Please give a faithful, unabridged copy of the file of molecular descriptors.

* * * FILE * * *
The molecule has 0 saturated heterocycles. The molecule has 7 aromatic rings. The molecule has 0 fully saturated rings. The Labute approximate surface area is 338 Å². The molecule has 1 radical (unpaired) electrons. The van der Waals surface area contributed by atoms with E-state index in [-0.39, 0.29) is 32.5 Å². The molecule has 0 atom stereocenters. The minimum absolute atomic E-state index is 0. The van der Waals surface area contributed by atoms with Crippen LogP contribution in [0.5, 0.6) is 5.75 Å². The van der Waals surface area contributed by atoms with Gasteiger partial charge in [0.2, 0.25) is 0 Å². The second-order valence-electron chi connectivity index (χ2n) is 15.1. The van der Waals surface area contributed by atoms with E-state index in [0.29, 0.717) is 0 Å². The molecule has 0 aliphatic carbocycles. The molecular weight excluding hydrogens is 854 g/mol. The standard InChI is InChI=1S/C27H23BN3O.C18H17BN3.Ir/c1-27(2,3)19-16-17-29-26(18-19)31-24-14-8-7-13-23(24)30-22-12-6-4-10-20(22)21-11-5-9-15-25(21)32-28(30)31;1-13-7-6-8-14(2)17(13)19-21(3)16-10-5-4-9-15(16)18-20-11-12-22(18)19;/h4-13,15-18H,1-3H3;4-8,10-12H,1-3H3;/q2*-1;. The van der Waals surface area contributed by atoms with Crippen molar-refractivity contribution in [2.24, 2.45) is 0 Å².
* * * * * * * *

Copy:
The molecule has 0 saturated heterocycles. The molecule has 7 aromatic rings. The molecule has 0 fully saturated rings. The Labute approximate surface area is 338 Å². The molecule has 1 radical (unpaired) electrons. The van der Waals surface area contributed by atoms with E-state index in [-0.39, 0.29) is 32.5 Å². The molecule has 0 atom stereocenters. The minimum absolute atomic E-state index is 0. The van der Waals surface area contributed by atoms with Crippen LogP contribution in [0.5, 0.6) is 5.75 Å². The van der Waals surface area contributed by atoms with Gasteiger partial charge in [0.2, 0.25) is 0 Å². The second-order valence-electron chi connectivity index (χ2n) is 15.1. The van der Waals surface area contributed by atoms with E-state index in [0.29, 0.717) is 0 Å². The molecule has 0 aliphatic carbocycles. The molecular weight excluding hydrogens is 854 g/mol. The standard InChI is InChI=1S/C27H23BN3O.C18H17BN3.Ir/c1-27(2,3)19-16-17-29-26(18-19)31-24-14-8-7-13-23(24)30-22-12-6-4-10-20(22)21-11-5-9-15-25(21)32-28(30)31;1-13-7-6-8-14(2)17(13)19-21(3)16-10-5-4-9-15(16)18-20-11-12-22(18)19;/h4-13,15-18H,1-3H3;4-8,10-12H,1-3H3;/q2*-1;. The van der Waals surface area contributed by atoms with Crippen molar-refractivity contribution in [2.24, 2.45) is 0 Å².